Inside Dentistry
February 2014
Volume 10, Issue 2

Retirement Plan Market Losses and Their Recovery

How bull and bear markets affect the value of your investments

Bruce Bryen, CPA

During the current cycle of bull and bear markets, investors have seen their portfolios attain profits and undergo losses rather frequently. Even those with conservative investment models have suffered.

Older dentists in particular have seen dramatic market shifts take place. Dentists’ employer qualified retirement plans are generally considered safe investments. Based on a dentist’s age and retirement plan, however, potential retirement may have been delayed in the current market because a practice sale would not generate enough revenue on which to comfortably retire. Indeed, some dentists have deferred retirement to allow their retirement plan recovery time.

For younger dentists, a full recovery of asset values may be possible, depending on the number of years of employment remaining. These dentists may also wish to amend their retirement plans to adjust for nondiscrimination requirements (IRS statutes ensure that qualified plans do not discriminate in favor of higher paid employees) and increase contributions while reducing employees’ allocations.

What about dentists of all ages who can’t wait for market recovery and who wish to retire now, whether for health or personal reasons? What do these practitioners do to recover funds in their retirement plans due to market losses and increase the asset value of the plans that seemed so safe?

Will the Market Allow for Recovery of Value?

The answer may be that it is not possible for market improvement to replace losses and continue growth as previously intended, especially in a short period of time. The retirement plan will probably need assistance to approximate the expected value. Dentists can help recreate fund balance and maintain the plan’s health with some creative approaches to its funding levels.

There are three types of retirement plans: the defined contribution plan, the defined benefit plan, and a cash balance plan. With a defined contribution plan, money is deposited into it, which creates a tax deduction for the sponsor of the plan. It is typically discretionary whether a contribution is made. Its payout at retirement is based on what has been accumulated. Losses or profits either decrease or increase its value and payout. A defined benefit plan actually defines, by formula, what is to be disbursed at retirement. If there are losses, the retirement plan formula obligates the sponsor, which is the dental practice, to pay amounts into it to recover the losses. When the retirement plan has profits, this allows the dental practice to reduce amounts paid into it.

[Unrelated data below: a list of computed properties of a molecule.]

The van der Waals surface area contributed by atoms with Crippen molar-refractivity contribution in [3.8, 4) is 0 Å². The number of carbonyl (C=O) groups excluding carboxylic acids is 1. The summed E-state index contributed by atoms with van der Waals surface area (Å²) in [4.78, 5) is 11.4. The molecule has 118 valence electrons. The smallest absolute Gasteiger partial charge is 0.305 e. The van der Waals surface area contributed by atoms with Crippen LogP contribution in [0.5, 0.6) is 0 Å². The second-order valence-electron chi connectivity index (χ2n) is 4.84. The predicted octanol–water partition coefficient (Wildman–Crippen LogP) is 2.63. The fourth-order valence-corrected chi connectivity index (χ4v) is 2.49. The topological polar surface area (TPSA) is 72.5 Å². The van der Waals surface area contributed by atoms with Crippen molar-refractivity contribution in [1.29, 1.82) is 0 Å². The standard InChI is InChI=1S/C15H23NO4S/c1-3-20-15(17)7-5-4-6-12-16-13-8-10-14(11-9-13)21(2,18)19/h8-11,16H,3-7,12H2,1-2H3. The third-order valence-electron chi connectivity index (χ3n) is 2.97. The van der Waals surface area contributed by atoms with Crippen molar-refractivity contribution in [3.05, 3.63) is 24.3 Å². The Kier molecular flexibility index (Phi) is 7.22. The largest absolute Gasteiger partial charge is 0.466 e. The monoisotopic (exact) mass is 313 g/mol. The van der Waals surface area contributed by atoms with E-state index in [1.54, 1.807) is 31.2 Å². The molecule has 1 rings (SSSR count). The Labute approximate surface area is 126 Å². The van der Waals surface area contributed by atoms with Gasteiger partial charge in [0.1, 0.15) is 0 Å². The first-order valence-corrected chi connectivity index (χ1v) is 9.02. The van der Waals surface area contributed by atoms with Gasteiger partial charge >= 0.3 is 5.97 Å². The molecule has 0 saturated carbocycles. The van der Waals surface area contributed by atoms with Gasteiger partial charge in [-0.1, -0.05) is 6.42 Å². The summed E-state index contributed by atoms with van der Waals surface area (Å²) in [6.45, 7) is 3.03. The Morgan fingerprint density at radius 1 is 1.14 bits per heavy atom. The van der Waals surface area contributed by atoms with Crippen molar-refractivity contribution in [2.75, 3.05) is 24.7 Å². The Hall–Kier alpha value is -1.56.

The third type of retirement plan, the cash balance plan, is a hybrid of the defined benefit and defined contribution plans. Within the cash balance plan, the third-party administrator can design the plan so that the dentist and his or her spouse receive 90% or more of the contribution, with the balance going to the remaining dental team members.

Making Changes to a Plan

For those who understand tax considerations, losses in retirement plans can cause you, as the employer, to place more funds into the defined benefit plan, because the losses will erode the financial assumptions that were originally used in the plan’s creation. The actual cost to the dentist in revaluing the retirement plan upwards can come with government assistance, because the dentist would be required to place more monies into the defined benefit plan (to make up for the aforementioned losses) and will then receive an increased tax benefit due to the increase in required retirement plan contributions.

Suppose you are near the top tax bracket and assume federal income, Social Security, and Medicare taxes (if you are the owner, you pay double Social Security and Medicare tax), as well as state income tax. Your effective overall tax rate is probably 50% or more, especially if you live in New York, New Jersey, or other states with high income tax rates. Retirement plans can be amended to increase contribution levels within discrimination guidelines that allow most of the contributions to go to the owners. Assistance comes from the state and federal government in the form of additional tax deductions for the employer-sponsored plan.

Taking the Next Steps

Certified public accountants (CPAs) who have experience with dentists (www.adcpa.org) as well as expertise in assisting with retirement plan design are a good first stop. CPAs know the dentist’s requirements for cash flow on a personal and practice level. If the CPA has the creativity and experience needed to understand how funds can be arranged and contribution levels adjusted to assist in overcoming losses, losses can be recovered and perhaps lessened. Using extensions of time to file tax returns, borrowed funds to save taxes at the 50% level, and personal funds deposited into the dental practice, if solely owned, will help make the contribution funding available.

About the Author

Bruce Bryen is a certified public accountant with more than 40 years of experience. He is the managing partner of the accounting firm Bryen & Bryen, LLP, which is based in southern New Jersey. Mr. Bryen specializes in retirement planning design, income and estate tax planning, determination of the proper organizational business structure, asset protection, and structuring loan packages for presentation to financial institutions. He can be contacted by calling 856-985-8550, ext. 112, emailing bbryen@bbllp.net, or visiting www.Bryen-BryenLLP.com.

more online @insidedentistry.net

Other articles from Bruce Bryen, CPA:
Enhancing a Dental Practice dentalaegis.com/go/id1026
Divorce/Partnership Disputes and Goodwill Allocations dentalaegis.com/go/id1027
A Wise Dentist’s Approach to Money Management dentalaegis.com/go/id1028

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